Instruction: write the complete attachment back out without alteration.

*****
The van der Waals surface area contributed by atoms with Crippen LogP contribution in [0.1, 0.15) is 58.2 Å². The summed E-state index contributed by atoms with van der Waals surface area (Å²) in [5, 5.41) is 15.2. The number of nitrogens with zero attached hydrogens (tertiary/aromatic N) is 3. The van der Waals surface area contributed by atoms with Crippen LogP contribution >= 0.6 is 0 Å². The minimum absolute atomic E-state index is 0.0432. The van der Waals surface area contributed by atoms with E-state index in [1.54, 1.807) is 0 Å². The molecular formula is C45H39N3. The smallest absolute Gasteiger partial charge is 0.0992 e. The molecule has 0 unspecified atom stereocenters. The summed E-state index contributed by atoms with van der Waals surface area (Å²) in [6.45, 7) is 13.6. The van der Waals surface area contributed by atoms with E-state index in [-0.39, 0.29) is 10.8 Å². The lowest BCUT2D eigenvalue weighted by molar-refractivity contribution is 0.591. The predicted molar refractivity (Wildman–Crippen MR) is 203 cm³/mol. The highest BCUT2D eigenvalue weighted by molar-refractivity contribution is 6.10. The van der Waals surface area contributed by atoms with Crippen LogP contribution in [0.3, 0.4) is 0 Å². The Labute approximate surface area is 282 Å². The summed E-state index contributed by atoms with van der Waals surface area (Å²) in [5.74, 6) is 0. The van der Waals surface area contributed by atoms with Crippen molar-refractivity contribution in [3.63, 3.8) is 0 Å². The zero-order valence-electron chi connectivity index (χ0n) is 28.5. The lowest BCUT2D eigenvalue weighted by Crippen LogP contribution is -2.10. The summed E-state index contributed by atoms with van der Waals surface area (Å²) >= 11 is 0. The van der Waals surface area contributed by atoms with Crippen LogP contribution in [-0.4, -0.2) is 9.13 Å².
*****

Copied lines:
The van der Waals surface area contributed by atoms with Crippen LogP contribution in [0.1, 0.15) is 58.2 Å². The summed E-state index contributed by atoms with van der Waals surface area (Å²) in [5, 5.41) is 15.2. The number of nitrogens with zero attached hydrogens (tertiary/aromatic N) is 3. The van der Waals surface area contributed by atoms with Crippen LogP contribution >= 0.6 is 0 Å². The minimum absolute atomic E-state index is 0.0432. The van der Waals surface area contributed by atoms with E-state index in [1.54, 1.807) is 0 Å². The molecular formula is C45H39N3. The smallest absolute Gasteiger partial charge is 0.0992 e. The molecule has 0 unspecified atom stereocenters. The summed E-state index contributed by atoms with van der Waals surface area (Å²) in [6.45, 7) is 13.6. The van der Waals surface area contributed by atoms with E-state index in [-0.39, 0.29) is 10.8 Å². The lowest BCUT2D eigenvalue weighted by molar-refractivity contribution is 0.591. The predicted molar refractivity (Wildman–Crippen MR) is 203 cm³/mol. The highest BCUT2D eigenvalue weighted by molar-refractivity contribution is 6.10. The van der Waals surface area contributed by atoms with Crippen LogP contribution in [0.3, 0.4) is 0 Å². The Labute approximate surface area is 282 Å². The summed E-state index contributed by atoms with van der Waals surface area (Å²) in [5.74, 6) is 0. The van der Waals surface area contributed by atoms with Crippen molar-refractivity contribution in [3.63, 3.8) is 0 Å². The zero-order valence-electron chi connectivity index (χ0n) is 28.5. The lowest BCUT2D eigenvalue weighted by Crippen LogP contribution is -2.10. The summed E-state index contributed by atoms with van der Waals surface area (Å²) >= 11 is 0. The van der Waals surface area contributed by atoms with Crippen LogP contribution in [-0.4, -0.2) is 9.13 Å².